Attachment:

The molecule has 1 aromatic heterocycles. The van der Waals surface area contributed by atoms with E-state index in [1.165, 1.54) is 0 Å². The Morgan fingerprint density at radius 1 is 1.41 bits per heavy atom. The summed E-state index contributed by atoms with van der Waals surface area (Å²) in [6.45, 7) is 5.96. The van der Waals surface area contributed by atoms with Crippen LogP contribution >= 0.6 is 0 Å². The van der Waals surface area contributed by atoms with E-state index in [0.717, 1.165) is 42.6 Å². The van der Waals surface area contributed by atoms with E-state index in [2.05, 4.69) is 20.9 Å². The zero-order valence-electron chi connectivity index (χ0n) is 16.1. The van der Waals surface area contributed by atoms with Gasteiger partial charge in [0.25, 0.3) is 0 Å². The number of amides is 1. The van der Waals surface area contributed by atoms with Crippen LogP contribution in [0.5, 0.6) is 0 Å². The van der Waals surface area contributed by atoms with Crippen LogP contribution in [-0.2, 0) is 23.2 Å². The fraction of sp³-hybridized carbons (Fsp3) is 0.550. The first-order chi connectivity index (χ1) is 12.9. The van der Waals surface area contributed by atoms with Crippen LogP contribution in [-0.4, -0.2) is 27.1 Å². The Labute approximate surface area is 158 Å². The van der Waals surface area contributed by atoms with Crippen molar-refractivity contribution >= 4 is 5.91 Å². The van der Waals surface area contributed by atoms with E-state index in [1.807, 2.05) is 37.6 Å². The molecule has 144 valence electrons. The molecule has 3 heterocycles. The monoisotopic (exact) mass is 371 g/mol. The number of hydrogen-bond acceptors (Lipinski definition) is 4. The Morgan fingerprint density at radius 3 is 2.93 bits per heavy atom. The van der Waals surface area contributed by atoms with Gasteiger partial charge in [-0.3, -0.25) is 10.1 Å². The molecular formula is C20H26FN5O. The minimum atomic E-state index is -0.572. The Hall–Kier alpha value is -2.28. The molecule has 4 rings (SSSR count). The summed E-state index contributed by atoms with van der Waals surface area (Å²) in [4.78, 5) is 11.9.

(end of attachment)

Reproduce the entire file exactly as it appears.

The molecule has 1 aromatic heterocycles. The van der Waals surface area contributed by atoms with E-state index in [1.165, 1.54) is 0 Å². The Morgan fingerprint density at radius 1 is 1.41 bits per heavy atom. The summed E-state index contributed by atoms with van der Waals surface area (Å²) in [6.45, 7) is 5.96. The van der Waals surface area contributed by atoms with Crippen LogP contribution >= 0.6 is 0 Å². The van der Waals surface area contributed by atoms with E-state index in [0.717, 1.165) is 42.6 Å². The van der Waals surface area contributed by atoms with E-state index in [2.05, 4.69) is 20.9 Å². The zero-order valence-electron chi connectivity index (χ0n) is 16.1. The van der Waals surface area contributed by atoms with Gasteiger partial charge in [0.25, 0.3) is 0 Å². The number of amides is 1. The van der Waals surface area contributed by atoms with Crippen LogP contribution in [0.5, 0.6) is 0 Å². The van der Waals surface area contributed by atoms with Crippen LogP contribution in [-0.2, 0) is 23.2 Å². The fraction of sp³-hybridized carbons (Fsp3) is 0.550. The first-order chi connectivity index (χ1) is 12.9. The van der Waals surface area contributed by atoms with Crippen LogP contribution in [-0.4, -0.2) is 27.1 Å². The Labute approximate surface area is 158 Å². The van der Waals surface area contributed by atoms with Crippen molar-refractivity contribution >= 4 is 5.91 Å². The van der Waals surface area contributed by atoms with E-state index in [1.807, 2.05) is 37.6 Å². The molecule has 144 valence electrons. The molecule has 3 heterocycles. The monoisotopic (exact) mass is 371 g/mol. The number of hydrogen-bond acceptors (Lipinski definition) is 4. The Morgan fingerprint density at radius 3 is 2.93 bits per heavy atom. The van der Waals surface area contributed by atoms with Gasteiger partial charge in [-0.3, -0.25) is 10.1 Å². The molecular formula is C20H26FN5O. The minimum atomic E-state index is -0.572. The Hall–Kier alpha value is -2.28. The molecule has 4 rings (SSSR count). The summed E-state index contributed by atoms with van der Waals surface area (Å²) in [4.78, 5) is 11.9.